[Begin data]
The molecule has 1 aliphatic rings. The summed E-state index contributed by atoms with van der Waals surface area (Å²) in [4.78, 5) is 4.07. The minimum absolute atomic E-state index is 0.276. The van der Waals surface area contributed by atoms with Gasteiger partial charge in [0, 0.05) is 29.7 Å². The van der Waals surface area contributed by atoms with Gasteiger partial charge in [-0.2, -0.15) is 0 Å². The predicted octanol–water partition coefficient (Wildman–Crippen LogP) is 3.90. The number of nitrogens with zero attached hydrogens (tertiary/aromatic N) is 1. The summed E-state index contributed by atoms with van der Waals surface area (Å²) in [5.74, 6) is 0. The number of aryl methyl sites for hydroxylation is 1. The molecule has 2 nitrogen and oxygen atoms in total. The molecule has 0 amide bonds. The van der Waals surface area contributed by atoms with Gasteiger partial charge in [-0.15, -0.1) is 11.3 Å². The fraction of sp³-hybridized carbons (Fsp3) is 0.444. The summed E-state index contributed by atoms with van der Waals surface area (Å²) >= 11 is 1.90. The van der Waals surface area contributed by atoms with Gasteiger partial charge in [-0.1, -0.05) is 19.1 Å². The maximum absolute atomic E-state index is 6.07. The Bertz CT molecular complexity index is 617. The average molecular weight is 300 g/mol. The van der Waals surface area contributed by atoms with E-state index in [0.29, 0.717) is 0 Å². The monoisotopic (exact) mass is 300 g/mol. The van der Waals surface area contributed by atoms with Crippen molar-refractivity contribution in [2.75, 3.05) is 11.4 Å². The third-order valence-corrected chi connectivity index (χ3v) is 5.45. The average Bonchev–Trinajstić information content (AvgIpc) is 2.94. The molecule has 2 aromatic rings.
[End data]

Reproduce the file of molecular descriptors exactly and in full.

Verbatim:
The molecule has 1 aliphatic rings. The summed E-state index contributed by atoms with van der Waals surface area (Å²) in [4.78, 5) is 4.07. The minimum absolute atomic E-state index is 0.276. The van der Waals surface area contributed by atoms with Gasteiger partial charge in [0, 0.05) is 29.7 Å². The van der Waals surface area contributed by atoms with Gasteiger partial charge in [-0.2, -0.15) is 0 Å². The predicted octanol–water partition coefficient (Wildman–Crippen LogP) is 3.90. The number of nitrogens with zero attached hydrogens (tertiary/aromatic N) is 1. The summed E-state index contributed by atoms with van der Waals surface area (Å²) in [5.74, 6) is 0. The number of aryl methyl sites for hydroxylation is 1. The molecule has 2 nitrogen and oxygen atoms in total. The molecule has 0 amide bonds. The van der Waals surface area contributed by atoms with Gasteiger partial charge in [-0.15, -0.1) is 11.3 Å². The fraction of sp³-hybridized carbons (Fsp3) is 0.444. The summed E-state index contributed by atoms with van der Waals surface area (Å²) >= 11 is 1.90. The van der Waals surface area contributed by atoms with Gasteiger partial charge in [-0.1, -0.05) is 19.1 Å². The maximum absolute atomic E-state index is 6.07. The Bertz CT molecular complexity index is 617. The average molecular weight is 300 g/mol. The van der Waals surface area contributed by atoms with E-state index in [0.29, 0.717) is 0 Å². The monoisotopic (exact) mass is 300 g/mol. The van der Waals surface area contributed by atoms with Crippen molar-refractivity contribution in [2.75, 3.05) is 11.4 Å². The third-order valence-corrected chi connectivity index (χ3v) is 5.45. The average Bonchev–Trinajstić information content (AvgIpc) is 2.94. The molecule has 2 aromatic rings.